Why Litmags Matter (And Why Writers Need To Read Them)

Literary magazines – whether little grassroots zines, swanky journals or slick flash fiction sites – are where most of us short story writers and poets get our first ever acceptance. AHH, THE HEADY JOY OF THAT FIRST ACCEPTANCE. The sheer high of knowing that yes, you made it, you’re a real writer now (or at least you are until the goalpost gremlins turn up and move the net, which will happen in, oooooh, about 24 hours). The excitement of shopping around for your next place to submit: this mag folds out into a map; this site’s got an amazing theme; and this one illustrates its stories, look! Which one are you going to try for?

Soon you’re sending out words to lots of mags. And it’s about this point that you notice that mags often recommend you read them in order to understand what kind of work they like.

“LOL. No-one reads lit mags.

Also, I really don’t want to pay for subs, because this mag should be selling to an audience! An audience – er – somewhere over there! <waves vaguely in direction of The General Public>. Or maybe some other writers will buy it. Or maybe the editors should be doing it for free like any other ‘hobby’, amirite?”

The problem with this whole situation is that without support from the literary community, we are going to lose that amazing, teeming, diverse reef that is lit mag culture. It’s already happening. You can see pleas for purchases or donations on Twitter. You can see respected, professional mags announcing that they are running on fumes. Running a journal costs money: Submittable alone, for example, costs over £800 per annum. Printing costs money. Hosting costs money. Promo costs money. Paying writers costs money (and you’ll notice no one supports the idea that writers should do it for free – but that’s a whole other blog). Not to mention the admin and time it takes to manage a mag. Money goes out very easily, but it’s incredibly hard for mags to get money in. If we want to keep them, we have to support them.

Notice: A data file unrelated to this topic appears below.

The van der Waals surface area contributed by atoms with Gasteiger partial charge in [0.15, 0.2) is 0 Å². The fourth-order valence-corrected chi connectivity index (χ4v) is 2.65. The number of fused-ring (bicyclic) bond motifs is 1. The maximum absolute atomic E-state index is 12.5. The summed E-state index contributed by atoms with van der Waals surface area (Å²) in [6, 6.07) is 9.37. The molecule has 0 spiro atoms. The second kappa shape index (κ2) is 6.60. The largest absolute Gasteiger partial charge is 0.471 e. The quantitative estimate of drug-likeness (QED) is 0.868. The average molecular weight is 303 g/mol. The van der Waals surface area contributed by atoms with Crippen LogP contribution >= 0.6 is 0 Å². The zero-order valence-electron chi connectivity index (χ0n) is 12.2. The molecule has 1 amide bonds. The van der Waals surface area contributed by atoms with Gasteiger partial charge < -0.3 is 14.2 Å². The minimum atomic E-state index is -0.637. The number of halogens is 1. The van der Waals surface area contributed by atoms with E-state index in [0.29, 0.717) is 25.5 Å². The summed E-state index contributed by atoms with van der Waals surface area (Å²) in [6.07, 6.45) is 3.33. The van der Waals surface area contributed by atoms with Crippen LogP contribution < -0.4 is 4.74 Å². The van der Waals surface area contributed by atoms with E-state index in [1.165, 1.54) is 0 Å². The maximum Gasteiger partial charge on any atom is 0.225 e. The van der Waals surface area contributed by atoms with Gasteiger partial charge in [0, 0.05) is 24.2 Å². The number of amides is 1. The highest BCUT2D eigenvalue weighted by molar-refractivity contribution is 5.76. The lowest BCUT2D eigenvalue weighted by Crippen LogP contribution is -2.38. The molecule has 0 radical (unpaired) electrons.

You may argue that mags need to sell to an audience, that part of their business model should be promoting their content to readers, not writers. Well, here’s the problem with that: the audience for literary magazines is writers. Writers, a handful of short story aficionados, and one mythical agent who goes round giving out contracts to friends of friends. AND THIS IS FINE. It’s not indicative of a failing model. The only way this would be true is if you, you wonderful writer you, got nothing from buying and reading a literary magazine – and sure, you could argue that, but you’d be wrong. Here’s why:

Reading literary magazines improve your writing. They are full of wonderful work by both new and established writers – work which has been carefully selected, edited and curated – and reading this work is one of the best ways to develop your craft. Of course you can read pro collections of short stories, but you know what? Those collections are mostly by people who are acing it. Sometimes you need to read things by your peers, or those a few years ahead of you. George Saunders and Alice Munro are a lot to live up to. And you can’t chat to them on Twitter.